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Picasso's Chair at the Cafe

   by Veronica Keymel for Re-Invent a Work of Art (2013)

Inspiration Piece: Still Life with Chair Caining

Inspiration Artist: Pablo Picasso

Like any dutiful art student I began my project by making a paper model from my sketches of a sculptural version of Picasso’s collage as a cubist café chair. This was to be absolutely sure I had enough material for my design. Next I began cutting out the necessary pieces from the wood blocks and thin boards using a Japanese hand saw and my jeweler’s saw frame. From there I started by building the base of the chair, while occasionally stopping to file up other wooden pieces for later.

Most of the wood to wood connections were handled by the Elmer’s glue for things such as the legs on to the oak board seat, whereas attaching the rope and wooden lemon slice shapes to the wire was done with the hot glue stick. Where the wire chair back arches over the piece and into the seat was accomplished entirely with a cold connection: the oak board was drilled with my Foredom flexible shaft tool and the wire fed through and bent flush to remain in place.

The most challenging part of the construction was to have the black painted letters J, O, and U standing up and sitting on the canvas newspaper underneath. In order to do this I drilled three more wire holes through the seat for each letter. Once the black paint had dried on the letters I hot glued a sharpened two inch length of wire to the back of the letters. Next, I placed the folded canvas on to the seat of the sculpture and pierced it with the sharpened wire over the hole in the wood, feeding the wire through so that it pinned the canvas in place and held the letter upright.

By this stage all the parts of the piece were painted, glued together, and assembled: all that remained was to stuff the tea cup with the brown clay and use the white Sculpey to make a frosting edge to the cake under the newspaper. Since this piece isn’t going to be shipped anywhere, it was not necessary to bake the Sculpey (plus I couldn’t find my toaster oven for it) and the clay’s natural plasticity keeps it stuck there without glue.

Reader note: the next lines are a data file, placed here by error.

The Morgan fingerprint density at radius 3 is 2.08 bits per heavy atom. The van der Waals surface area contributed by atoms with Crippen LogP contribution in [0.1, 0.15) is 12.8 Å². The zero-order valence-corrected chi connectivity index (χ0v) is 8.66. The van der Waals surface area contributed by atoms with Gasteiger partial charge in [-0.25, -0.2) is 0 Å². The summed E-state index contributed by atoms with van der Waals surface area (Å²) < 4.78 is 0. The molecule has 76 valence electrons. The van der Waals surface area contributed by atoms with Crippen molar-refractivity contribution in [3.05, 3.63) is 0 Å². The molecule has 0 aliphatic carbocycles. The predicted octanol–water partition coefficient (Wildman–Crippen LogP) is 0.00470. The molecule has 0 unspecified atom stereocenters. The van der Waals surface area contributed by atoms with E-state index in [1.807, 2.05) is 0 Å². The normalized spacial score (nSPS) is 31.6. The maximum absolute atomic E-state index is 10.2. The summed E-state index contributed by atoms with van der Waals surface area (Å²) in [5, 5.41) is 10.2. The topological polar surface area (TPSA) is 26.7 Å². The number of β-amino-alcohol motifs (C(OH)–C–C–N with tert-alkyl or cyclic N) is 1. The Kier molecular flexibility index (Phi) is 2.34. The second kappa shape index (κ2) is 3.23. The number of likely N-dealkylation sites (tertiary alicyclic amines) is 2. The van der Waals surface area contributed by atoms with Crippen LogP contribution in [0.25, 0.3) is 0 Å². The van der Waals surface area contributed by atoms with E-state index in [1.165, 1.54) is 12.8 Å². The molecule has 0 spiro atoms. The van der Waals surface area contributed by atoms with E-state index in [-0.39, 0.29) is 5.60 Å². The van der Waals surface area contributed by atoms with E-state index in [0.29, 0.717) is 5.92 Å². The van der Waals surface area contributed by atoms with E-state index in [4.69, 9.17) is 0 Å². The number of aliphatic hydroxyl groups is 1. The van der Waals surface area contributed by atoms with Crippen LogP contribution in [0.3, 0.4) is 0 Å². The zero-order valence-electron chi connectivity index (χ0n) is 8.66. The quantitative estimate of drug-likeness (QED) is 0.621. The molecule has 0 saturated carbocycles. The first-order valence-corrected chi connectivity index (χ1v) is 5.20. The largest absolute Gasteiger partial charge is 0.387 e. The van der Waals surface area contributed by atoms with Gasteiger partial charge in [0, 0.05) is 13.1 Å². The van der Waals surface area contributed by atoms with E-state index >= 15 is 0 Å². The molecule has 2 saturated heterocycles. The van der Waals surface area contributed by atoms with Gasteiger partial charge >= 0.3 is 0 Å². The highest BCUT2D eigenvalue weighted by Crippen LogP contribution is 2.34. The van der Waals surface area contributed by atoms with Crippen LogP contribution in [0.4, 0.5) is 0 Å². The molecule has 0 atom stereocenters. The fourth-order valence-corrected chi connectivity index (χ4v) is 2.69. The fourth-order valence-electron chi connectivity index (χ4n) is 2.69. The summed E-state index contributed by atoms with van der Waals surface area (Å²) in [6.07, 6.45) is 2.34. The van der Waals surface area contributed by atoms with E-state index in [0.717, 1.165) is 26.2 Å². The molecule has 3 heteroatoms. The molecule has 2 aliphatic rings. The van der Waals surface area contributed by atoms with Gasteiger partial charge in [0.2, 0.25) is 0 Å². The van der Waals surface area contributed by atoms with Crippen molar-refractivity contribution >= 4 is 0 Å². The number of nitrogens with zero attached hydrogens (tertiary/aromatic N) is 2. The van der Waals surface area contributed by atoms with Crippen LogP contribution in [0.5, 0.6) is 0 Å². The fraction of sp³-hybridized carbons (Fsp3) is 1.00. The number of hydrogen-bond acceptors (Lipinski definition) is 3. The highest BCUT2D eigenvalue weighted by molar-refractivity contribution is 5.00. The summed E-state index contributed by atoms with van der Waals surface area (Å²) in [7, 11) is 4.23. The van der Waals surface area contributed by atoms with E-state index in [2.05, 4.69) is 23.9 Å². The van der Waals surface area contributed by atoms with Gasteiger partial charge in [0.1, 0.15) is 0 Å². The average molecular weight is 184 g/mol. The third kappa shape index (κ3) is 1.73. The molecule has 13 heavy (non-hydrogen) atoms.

I chose a lesser known Picasso piece for this artwork for two reasons. One is that the rope and dark walnut like woods in the kit instantly reminded me of it; two is that it is one of the works of art from my art history days in college that I remember a lot of information about, such as it is the piece where he invented the medium of collage by attaching a rope and an oil cloth and the pun involved with “JOU” short for the French word journaux for newspaper but when pronounced sounding like a form of the word jouer meaning to play.

Though it may not be a popular work of the artist I could not get it out of my head and set about to just make a simple 3-D sculptural re-invention of it. I researched Cubist sculptures and related Futurist ones for inspiration and came across many mentions of how difficult those artists found it to be to make these painting styles into a physical object; therefore they didn’t make a great number of them. I had a bit too much pride, thinking it could not possibly be that hard to make a Cubist sculpture. I quickly discovered they were right; making such a sculpture is a massively difficult balance between suggestive abstraction and just winding up with a brown geometric blob. Although designing my work was challenging at times, it was ultimately a rewarding experience trying to make a purely two dimensional art style into a three dimensional one.

I chose a lesser known Picasso piece for this artwork for two reasons. One is that the rope and dark walnut like woods in the kit instantly reminded me of it; two is that it is one of the works of art from my art history days in college that I remember a lot of information about, such as it is the piece where he invented the medium of collage by attaching a rope and an oil cloth and the pun involved with “JOU” short for the French word journaux for newspaper but when pronounced sounding like a form of the word jouer meaning to play.

Though it may not be a popular work of the artist I could not get it out of my head and set about to just make a simple 3-D sculptural re-invention of it. I researched Cubist sculptures and related Futurist ones for inspiration and came across many mentions of how difficult those artists found it to be to make these painting styles into a physical object; therefore they didn’t make a great number of them. I had a bit too much pride, thinking it could not possibly be that hard to make a Cubist sculpture. I quickly discovered they were right; making such a sculpture is a massively difficult balance between suggestive abstraction and just winding up with a brown geometric blob. Although designing my work was challenging at times, it was ultimately a rewarding experience trying to make a purely two dimensional art style into a three dimensional one.

 


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